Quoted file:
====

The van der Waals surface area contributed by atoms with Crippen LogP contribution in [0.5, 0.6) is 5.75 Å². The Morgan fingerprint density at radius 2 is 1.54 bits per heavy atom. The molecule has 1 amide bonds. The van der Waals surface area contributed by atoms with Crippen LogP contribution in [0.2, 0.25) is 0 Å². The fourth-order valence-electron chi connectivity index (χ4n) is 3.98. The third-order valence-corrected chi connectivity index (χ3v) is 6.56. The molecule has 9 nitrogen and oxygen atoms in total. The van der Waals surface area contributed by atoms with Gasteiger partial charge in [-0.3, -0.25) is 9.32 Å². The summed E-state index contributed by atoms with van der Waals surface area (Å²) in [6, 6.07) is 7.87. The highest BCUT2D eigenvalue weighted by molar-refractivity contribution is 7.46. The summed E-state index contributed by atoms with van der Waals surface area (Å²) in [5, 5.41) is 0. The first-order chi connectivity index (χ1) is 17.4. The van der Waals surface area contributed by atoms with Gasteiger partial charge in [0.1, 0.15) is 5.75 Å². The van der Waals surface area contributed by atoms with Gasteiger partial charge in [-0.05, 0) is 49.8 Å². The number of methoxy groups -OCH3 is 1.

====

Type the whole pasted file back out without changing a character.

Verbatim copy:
The van der Waals surface area contributed by atoms with Crippen LogP contribution in [0.5, 0.6) is 5.75 Å². The Morgan fingerprint density at radius 2 is 1.54 bits per heavy atom. The molecule has 1 amide bonds. The van der Waals surface area contributed by atoms with Crippen LogP contribution in [0.2, 0.25) is 0 Å². The fourth-order valence-electron chi connectivity index (χ4n) is 3.98. The third-order valence-corrected chi connectivity index (χ3v) is 6.56. The molecule has 9 nitrogen and oxygen atoms in total. The van der Waals surface area contributed by atoms with Gasteiger partial charge in [-0.3, -0.25) is 9.32 Å². The summed E-state index contributed by atoms with van der Waals surface area (Å²) in [6, 6.07) is 7.87. The highest BCUT2D eigenvalue weighted by molar-refractivity contribution is 7.46. The summed E-state index contributed by atoms with van der Waals surface area (Å²) in [5, 5.41) is 0. The first-order chi connectivity index (χ1) is 17.4. The van der Waals surface area contributed by atoms with Gasteiger partial charge in [0.1, 0.15) is 5.75 Å². The van der Waals surface area contributed by atoms with Gasteiger partial charge in [-0.05, 0) is 49.8 Å². The number of methoxy groups -OCH3 is 1.